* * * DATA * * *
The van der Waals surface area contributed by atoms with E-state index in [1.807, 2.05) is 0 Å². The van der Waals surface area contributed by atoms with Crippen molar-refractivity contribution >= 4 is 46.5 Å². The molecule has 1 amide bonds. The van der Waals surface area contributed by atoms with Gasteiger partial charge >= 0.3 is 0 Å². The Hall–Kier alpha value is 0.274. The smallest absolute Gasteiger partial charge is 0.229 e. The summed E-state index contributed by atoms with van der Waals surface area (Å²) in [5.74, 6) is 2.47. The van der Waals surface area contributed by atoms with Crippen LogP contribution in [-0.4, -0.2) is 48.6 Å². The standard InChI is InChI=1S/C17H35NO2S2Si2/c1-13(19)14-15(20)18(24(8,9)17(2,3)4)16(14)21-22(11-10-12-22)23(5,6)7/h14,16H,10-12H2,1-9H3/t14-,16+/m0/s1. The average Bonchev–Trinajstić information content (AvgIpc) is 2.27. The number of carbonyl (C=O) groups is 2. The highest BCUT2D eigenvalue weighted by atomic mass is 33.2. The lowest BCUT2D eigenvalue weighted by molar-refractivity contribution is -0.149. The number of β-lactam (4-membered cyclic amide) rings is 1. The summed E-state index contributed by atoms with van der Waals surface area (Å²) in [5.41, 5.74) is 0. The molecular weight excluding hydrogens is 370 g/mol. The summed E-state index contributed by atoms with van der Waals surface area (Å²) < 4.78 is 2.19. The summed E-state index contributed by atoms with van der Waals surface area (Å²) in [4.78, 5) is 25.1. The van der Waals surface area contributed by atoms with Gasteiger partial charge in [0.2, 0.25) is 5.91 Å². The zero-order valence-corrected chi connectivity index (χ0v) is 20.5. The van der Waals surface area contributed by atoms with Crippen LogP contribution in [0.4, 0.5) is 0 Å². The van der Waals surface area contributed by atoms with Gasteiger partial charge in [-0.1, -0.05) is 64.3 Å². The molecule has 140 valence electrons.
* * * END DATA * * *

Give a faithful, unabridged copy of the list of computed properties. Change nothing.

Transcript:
The van der Waals surface area contributed by atoms with E-state index in [1.807, 2.05) is 0 Å². The van der Waals surface area contributed by atoms with Crippen molar-refractivity contribution >= 4 is 46.5 Å². The molecule has 1 amide bonds. The van der Waals surface area contributed by atoms with Gasteiger partial charge >= 0.3 is 0 Å². The Hall–Kier alpha value is 0.274. The smallest absolute Gasteiger partial charge is 0.229 e. The summed E-state index contributed by atoms with van der Waals surface area (Å²) in [5.74, 6) is 2.47. The van der Waals surface area contributed by atoms with Crippen LogP contribution in [-0.4, -0.2) is 48.6 Å². The standard InChI is InChI=1S/C17H35NO2S2Si2/c1-13(19)14-15(20)18(24(8,9)17(2,3)4)16(14)21-22(11-10-12-22)23(5,6)7/h14,16H,10-12H2,1-9H3/t14-,16+/m0/s1. The average Bonchev–Trinajstić information content (AvgIpc) is 2.27. The number of carbonyl (C=O) groups is 2. The highest BCUT2D eigenvalue weighted by atomic mass is 33.2. The lowest BCUT2D eigenvalue weighted by molar-refractivity contribution is -0.149. The number of β-lactam (4-membered cyclic amide) rings is 1. The summed E-state index contributed by atoms with van der Waals surface area (Å²) in [5.41, 5.74) is 0. The molecular weight excluding hydrogens is 370 g/mol. The summed E-state index contributed by atoms with van der Waals surface area (Å²) < 4.78 is 2.19. The summed E-state index contributed by atoms with van der Waals surface area (Å²) in [4.78, 5) is 25.1. The van der Waals surface area contributed by atoms with Gasteiger partial charge in [0.2, 0.25) is 5.91 Å². The zero-order valence-corrected chi connectivity index (χ0v) is 20.5. The van der Waals surface area contributed by atoms with Crippen LogP contribution in [0.4, 0.5) is 0 Å². The van der Waals surface area contributed by atoms with Gasteiger partial charge in [-0.1, -0.05) is 64.3 Å². The molecule has 140 valence electrons.